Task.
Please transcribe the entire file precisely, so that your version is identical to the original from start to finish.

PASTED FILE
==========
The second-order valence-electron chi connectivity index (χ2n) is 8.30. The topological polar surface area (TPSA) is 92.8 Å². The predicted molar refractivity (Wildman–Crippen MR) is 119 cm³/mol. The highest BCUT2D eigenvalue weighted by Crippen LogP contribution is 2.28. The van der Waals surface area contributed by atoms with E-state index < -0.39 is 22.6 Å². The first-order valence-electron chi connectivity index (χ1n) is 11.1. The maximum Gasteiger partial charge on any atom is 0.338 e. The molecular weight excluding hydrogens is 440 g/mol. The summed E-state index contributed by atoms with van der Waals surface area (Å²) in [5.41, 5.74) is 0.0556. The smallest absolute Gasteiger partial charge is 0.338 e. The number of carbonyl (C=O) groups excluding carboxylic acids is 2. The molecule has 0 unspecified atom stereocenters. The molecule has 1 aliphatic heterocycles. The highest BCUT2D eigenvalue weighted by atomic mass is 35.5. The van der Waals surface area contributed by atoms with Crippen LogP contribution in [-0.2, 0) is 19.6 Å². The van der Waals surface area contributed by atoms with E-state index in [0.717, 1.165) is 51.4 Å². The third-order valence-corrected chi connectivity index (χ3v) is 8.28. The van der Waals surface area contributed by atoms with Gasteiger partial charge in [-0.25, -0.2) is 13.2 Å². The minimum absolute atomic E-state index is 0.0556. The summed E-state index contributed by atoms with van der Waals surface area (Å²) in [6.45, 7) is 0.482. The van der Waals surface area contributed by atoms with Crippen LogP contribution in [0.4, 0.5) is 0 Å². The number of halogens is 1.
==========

The second-order valence-electron chi connectivity index (χ2n) is 8.30. The topological polar surface area (TPSA) is 92.8 Å². The predicted molar refractivity (Wildman–Crippen MR) is 119 cm³/mol. The highest BCUT2D eigenvalue weighted by Crippen LogP contribution is 2.28. The van der Waals surface area contributed by atoms with E-state index < -0.39 is 22.6 Å². The first-order valence-electron chi connectivity index (χ1n) is 11.1. The maximum Gasteiger partial charge on any atom is 0.338 e. The molecular weight excluding hydrogens is 440 g/mol. The summed E-state index contributed by atoms with van der Waals surface area (Å²) in [5.41, 5.74) is 0.0556. The smallest absolute Gasteiger partial charge is 0.338 e. The number of carbonyl (C=O) groups excluding carboxylic acids is 2. The molecule has 0 unspecified atom stereocenters. The molecule has 1 aliphatic heterocycles. The highest BCUT2D eigenvalue weighted by atomic mass is 35.5. The van der Waals surface area contributed by atoms with Crippen LogP contribution in [-0.2, 0) is 19.6 Å². The van der Waals surface area contributed by atoms with E-state index in [0.717, 1.165) is 51.4 Å². The third-order valence-corrected chi connectivity index (χ3v) is 8.28. The van der Waals surface area contributed by atoms with Gasteiger partial charge in [-0.25, -0.2) is 13.2 Å². The minimum absolute atomic E-state index is 0.0556. The summed E-state index contributed by atoms with van der Waals surface area (Å²) in [6.45, 7) is 0.482. The van der Waals surface area contributed by atoms with Crippen LogP contribution in [0.4, 0.5) is 0 Å². The number of halogens is 1.